"My name is Barbara and I am 43 years old.  When I was 21, I had an abortion with the help of Planned Parenthood of West Bend, Wisconsin.  Planned Parenthood told me at that time that my baby was nothing but tissue at that point in my pregnancy.  I was about 10 weeks along.  It was nothing but lies..  There was no counselling afterwards, and no one to talk to.. Please stop this happening to other women.. " 

"There was absolutely no counselling about the possible emotional aftermath of having an abortion.  I became suicidal and had no one to turn to.  And to find out that what I was aborting was not a "blob" of tissue, but an identifiably human form, complete with heartbeat, finger and toes.  Planned Parenthood was woefully wrong to lie and not offer any post-abortion counselling." - Susan, New Jersey 

Ms Richards, please ensure Planned Parenthood's compassionate care is not limited to women before an abortion but afterwards too. Planned Parenthood should offer all women counselling after an abortion, should they need it. The Planned Parenthood website is confusing on the availability of post abortion counselling at various Planned Parenthood locations.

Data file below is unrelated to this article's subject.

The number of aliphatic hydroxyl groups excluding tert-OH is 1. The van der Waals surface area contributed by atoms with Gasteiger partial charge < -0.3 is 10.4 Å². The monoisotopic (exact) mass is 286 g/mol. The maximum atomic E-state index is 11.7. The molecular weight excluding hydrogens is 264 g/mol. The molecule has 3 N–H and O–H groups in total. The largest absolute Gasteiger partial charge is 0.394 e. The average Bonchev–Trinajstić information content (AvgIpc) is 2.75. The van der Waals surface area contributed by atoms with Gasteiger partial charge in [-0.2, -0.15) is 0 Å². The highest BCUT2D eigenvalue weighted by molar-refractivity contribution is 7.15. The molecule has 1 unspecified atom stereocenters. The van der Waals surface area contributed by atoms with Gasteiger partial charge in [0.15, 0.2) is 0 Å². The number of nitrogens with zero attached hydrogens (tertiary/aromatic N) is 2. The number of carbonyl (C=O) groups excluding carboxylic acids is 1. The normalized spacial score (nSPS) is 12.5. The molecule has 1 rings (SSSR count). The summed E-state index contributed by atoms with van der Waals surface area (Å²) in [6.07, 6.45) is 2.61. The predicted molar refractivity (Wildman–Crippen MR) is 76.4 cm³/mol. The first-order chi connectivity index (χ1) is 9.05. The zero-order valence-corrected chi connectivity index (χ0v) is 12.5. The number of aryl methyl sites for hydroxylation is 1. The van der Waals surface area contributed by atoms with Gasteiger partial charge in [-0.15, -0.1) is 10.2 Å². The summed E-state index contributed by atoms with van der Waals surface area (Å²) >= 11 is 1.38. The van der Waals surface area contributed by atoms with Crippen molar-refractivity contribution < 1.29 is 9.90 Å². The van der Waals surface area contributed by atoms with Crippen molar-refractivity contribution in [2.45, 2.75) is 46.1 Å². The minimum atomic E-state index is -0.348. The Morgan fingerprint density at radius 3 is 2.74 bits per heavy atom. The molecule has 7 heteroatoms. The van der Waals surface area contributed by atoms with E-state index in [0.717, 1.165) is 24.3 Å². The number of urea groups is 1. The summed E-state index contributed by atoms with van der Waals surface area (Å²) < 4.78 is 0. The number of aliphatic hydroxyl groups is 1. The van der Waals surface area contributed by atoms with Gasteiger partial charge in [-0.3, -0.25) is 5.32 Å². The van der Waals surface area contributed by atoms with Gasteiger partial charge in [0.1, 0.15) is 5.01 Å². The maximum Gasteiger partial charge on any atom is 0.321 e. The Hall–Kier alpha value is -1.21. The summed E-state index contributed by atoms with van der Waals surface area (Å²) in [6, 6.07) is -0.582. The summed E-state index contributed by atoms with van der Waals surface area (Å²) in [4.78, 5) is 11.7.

Particuarly let those women hurt by comments of Planned Parenthood staff know where they can get counselling. Please apologise to these women, Ms Richards. Not just for the 'tone' of staff comments but for the failure of Planned Parenthood for decades to inform women of human development and explain abortion procedures that they had a right to know.

 

Sincerely,

 

Tiana Sakr

CEO, Women and Babies Support (WOMBS) International Ltd